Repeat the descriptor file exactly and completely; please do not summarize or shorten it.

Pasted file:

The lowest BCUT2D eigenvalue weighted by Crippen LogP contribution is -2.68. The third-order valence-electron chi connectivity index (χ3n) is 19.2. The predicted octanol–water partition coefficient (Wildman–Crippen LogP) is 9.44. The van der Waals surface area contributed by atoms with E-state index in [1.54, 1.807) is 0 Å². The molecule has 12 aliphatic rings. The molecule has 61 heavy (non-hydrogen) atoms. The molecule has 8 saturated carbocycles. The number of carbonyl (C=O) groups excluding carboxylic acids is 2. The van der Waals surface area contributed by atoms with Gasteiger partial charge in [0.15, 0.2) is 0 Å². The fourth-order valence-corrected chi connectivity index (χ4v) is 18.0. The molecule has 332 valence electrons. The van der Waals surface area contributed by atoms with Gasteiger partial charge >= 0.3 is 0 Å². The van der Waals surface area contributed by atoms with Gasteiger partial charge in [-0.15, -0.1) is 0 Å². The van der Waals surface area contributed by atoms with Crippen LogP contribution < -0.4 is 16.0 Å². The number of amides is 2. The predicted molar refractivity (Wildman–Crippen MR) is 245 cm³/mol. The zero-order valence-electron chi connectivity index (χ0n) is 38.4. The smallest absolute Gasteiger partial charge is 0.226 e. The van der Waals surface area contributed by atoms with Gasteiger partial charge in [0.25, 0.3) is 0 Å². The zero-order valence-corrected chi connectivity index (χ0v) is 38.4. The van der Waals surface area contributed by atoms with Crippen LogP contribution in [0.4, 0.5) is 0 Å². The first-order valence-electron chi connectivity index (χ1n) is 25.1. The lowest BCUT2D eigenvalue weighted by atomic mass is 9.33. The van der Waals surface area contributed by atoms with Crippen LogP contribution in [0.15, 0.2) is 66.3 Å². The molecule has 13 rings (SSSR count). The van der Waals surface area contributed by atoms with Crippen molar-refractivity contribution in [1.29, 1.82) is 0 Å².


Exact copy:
The lowest BCUT2D eigenvalue weighted by Crippen LogP contribution is -2.68. The third-order valence-electron chi connectivity index (χ3n) is 19.2. The predicted octanol–water partition coefficient (Wildman–Crippen LogP) is 9.44. The van der Waals surface area contributed by atoms with E-state index in [1.54, 1.807) is 0 Å². The molecule has 12 aliphatic rings. The molecule has 61 heavy (non-hydrogen) atoms. The molecule has 8 saturated carbocycles. The number of carbonyl (C=O) groups excluding carboxylic acids is 2. The van der Waals surface area contributed by atoms with Gasteiger partial charge in [0.15, 0.2) is 0 Å². The fourth-order valence-corrected chi connectivity index (χ4v) is 18.0. The molecule has 332 valence electrons. The van der Waals surface area contributed by atoms with Gasteiger partial charge >= 0.3 is 0 Å². The van der Waals surface area contributed by atoms with Gasteiger partial charge in [-0.15, -0.1) is 0 Å². The van der Waals surface area contributed by atoms with Crippen LogP contribution < -0.4 is 16.0 Å². The number of amides is 2. The predicted molar refractivity (Wildman–Crippen MR) is 245 cm³/mol. The zero-order valence-electron chi connectivity index (χ0n) is 38.4. The smallest absolute Gasteiger partial charge is 0.226 e. The van der Waals surface area contributed by atoms with Gasteiger partial charge in [0.25, 0.3) is 0 Å². The zero-order valence-corrected chi connectivity index (χ0v) is 38.4. The van der Waals surface area contributed by atoms with Crippen LogP contribution in [0.4, 0.5) is 0 Å². The first-order valence-electron chi connectivity index (χ1n) is 25.1. The lowest BCUT2D eigenvalue weighted by atomic mass is 9.33. The van der Waals surface area contributed by atoms with Crippen LogP contribution in [0.15, 0.2) is 66.3 Å². The molecule has 13 rings (SSSR count). The van der Waals surface area contributed by atoms with Crippen molar-refractivity contribution in [1.29, 1.82) is 0 Å².